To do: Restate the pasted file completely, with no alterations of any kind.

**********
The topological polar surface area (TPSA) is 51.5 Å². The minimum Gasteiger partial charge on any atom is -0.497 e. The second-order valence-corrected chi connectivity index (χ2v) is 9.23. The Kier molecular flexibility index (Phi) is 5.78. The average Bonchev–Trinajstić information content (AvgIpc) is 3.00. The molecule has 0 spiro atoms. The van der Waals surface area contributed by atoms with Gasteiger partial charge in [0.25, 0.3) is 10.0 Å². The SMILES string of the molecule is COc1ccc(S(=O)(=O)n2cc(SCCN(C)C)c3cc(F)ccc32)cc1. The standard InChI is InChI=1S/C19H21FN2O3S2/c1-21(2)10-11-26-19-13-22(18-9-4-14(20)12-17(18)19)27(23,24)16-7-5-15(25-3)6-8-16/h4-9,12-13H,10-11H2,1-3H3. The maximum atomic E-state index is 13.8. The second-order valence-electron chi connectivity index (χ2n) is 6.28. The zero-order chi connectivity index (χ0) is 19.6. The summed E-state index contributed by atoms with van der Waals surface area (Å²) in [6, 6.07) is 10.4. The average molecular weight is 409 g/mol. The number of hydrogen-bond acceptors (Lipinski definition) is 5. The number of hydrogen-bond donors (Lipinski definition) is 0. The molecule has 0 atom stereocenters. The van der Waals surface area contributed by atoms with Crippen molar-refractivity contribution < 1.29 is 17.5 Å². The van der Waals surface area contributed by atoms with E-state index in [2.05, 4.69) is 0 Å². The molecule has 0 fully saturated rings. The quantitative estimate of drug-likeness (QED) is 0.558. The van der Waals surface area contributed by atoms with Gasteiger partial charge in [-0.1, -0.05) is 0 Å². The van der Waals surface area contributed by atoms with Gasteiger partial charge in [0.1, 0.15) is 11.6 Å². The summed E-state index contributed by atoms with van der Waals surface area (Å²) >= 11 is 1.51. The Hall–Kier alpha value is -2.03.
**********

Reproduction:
The topological polar surface area (TPSA) is 51.5 Å². The minimum Gasteiger partial charge on any atom is -0.497 e. The second-order valence-corrected chi connectivity index (χ2v) is 9.23. The Kier molecular flexibility index (Phi) is 5.78. The average Bonchev–Trinajstić information content (AvgIpc) is 3.00. The molecule has 0 spiro atoms. The van der Waals surface area contributed by atoms with Gasteiger partial charge in [0.25, 0.3) is 10.0 Å². The SMILES string of the molecule is COc1ccc(S(=O)(=O)n2cc(SCCN(C)C)c3cc(F)ccc32)cc1. The standard InChI is InChI=1S/C19H21FN2O3S2/c1-21(2)10-11-26-19-13-22(18-9-4-14(20)12-17(18)19)27(23,24)16-7-5-15(25-3)6-8-16/h4-9,12-13H,10-11H2,1-3H3. The maximum atomic E-state index is 13.8. The second-order valence-electron chi connectivity index (χ2n) is 6.28. The zero-order chi connectivity index (χ0) is 19.6. The summed E-state index contributed by atoms with van der Waals surface area (Å²) in [6, 6.07) is 10.4. The average molecular weight is 409 g/mol. The number of hydrogen-bond acceptors (Lipinski definition) is 5. The number of hydrogen-bond donors (Lipinski definition) is 0. The molecule has 0 atom stereocenters. The van der Waals surface area contributed by atoms with Crippen molar-refractivity contribution < 1.29 is 17.5 Å². The van der Waals surface area contributed by atoms with E-state index in [2.05, 4.69) is 0 Å². The molecule has 0 fully saturated rings. The quantitative estimate of drug-likeness (QED) is 0.558. The van der Waals surface area contributed by atoms with Gasteiger partial charge in [-0.1, -0.05) is 0 Å². The van der Waals surface area contributed by atoms with Gasteiger partial charge in [0.1, 0.15) is 11.6 Å². The summed E-state index contributed by atoms with van der Waals surface area (Å²) >= 11 is 1.51. The Hall–Kier alpha value is -2.03.